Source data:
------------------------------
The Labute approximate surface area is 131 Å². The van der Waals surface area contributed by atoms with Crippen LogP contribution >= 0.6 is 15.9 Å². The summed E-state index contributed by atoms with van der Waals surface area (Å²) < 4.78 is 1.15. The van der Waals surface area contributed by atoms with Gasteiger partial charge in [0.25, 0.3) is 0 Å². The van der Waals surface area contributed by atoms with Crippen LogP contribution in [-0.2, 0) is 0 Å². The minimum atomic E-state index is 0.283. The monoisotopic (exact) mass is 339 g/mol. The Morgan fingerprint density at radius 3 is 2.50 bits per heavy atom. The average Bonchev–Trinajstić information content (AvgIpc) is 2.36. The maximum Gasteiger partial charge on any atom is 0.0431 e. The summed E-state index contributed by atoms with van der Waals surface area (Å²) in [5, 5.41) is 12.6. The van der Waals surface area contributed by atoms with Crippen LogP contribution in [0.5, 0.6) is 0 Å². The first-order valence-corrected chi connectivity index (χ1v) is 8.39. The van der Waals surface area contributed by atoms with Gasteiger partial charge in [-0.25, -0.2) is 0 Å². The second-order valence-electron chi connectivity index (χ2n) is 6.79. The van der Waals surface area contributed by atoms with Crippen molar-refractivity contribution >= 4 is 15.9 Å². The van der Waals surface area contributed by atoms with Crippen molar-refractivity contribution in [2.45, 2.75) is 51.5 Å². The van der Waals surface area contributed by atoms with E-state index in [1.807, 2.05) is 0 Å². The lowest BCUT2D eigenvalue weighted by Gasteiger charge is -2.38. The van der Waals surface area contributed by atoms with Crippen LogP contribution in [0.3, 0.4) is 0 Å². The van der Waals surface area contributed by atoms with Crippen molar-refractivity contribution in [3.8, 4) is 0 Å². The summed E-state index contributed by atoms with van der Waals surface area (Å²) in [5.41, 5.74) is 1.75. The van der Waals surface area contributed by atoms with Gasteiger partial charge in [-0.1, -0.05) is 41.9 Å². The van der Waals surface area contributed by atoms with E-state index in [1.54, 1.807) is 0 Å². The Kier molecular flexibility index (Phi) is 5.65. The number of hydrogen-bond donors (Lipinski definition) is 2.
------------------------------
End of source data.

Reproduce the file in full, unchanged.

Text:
The Labute approximate surface area is 131 Å². The van der Waals surface area contributed by atoms with Crippen LogP contribution >= 0.6 is 15.9 Å². The summed E-state index contributed by atoms with van der Waals surface area (Å²) < 4.78 is 1.15. The van der Waals surface area contributed by atoms with Gasteiger partial charge in [0.25, 0.3) is 0 Å². The van der Waals surface area contributed by atoms with Crippen LogP contribution in [-0.2, 0) is 0 Å². The minimum atomic E-state index is 0.283. The monoisotopic (exact) mass is 339 g/mol. The Morgan fingerprint density at radius 3 is 2.50 bits per heavy atom. The average Bonchev–Trinajstić information content (AvgIpc) is 2.36. The maximum Gasteiger partial charge on any atom is 0.0431 e. The summed E-state index contributed by atoms with van der Waals surface area (Å²) in [5, 5.41) is 12.6. The van der Waals surface area contributed by atoms with Crippen LogP contribution in [0.5, 0.6) is 0 Å². The first-order valence-corrected chi connectivity index (χ1v) is 8.39. The van der Waals surface area contributed by atoms with Gasteiger partial charge in [-0.25, -0.2) is 0 Å². The second-order valence-electron chi connectivity index (χ2n) is 6.79. The van der Waals surface area contributed by atoms with Crippen molar-refractivity contribution >= 4 is 15.9 Å². The van der Waals surface area contributed by atoms with Crippen molar-refractivity contribution in [2.45, 2.75) is 51.5 Å². The van der Waals surface area contributed by atoms with E-state index in [1.807, 2.05) is 0 Å². The lowest BCUT2D eigenvalue weighted by Gasteiger charge is -2.38. The van der Waals surface area contributed by atoms with Crippen LogP contribution in [0.3, 0.4) is 0 Å². The van der Waals surface area contributed by atoms with Crippen molar-refractivity contribution in [3.8, 4) is 0 Å². The summed E-state index contributed by atoms with van der Waals surface area (Å²) in [5.41, 5.74) is 1.75. The van der Waals surface area contributed by atoms with Gasteiger partial charge in [-0.1, -0.05) is 41.9 Å². The van der Waals surface area contributed by atoms with E-state index in [1.54, 1.807) is 0 Å². The Kier molecular flexibility index (Phi) is 5.65. The number of hydrogen-bond donors (Lipinski definition) is 2.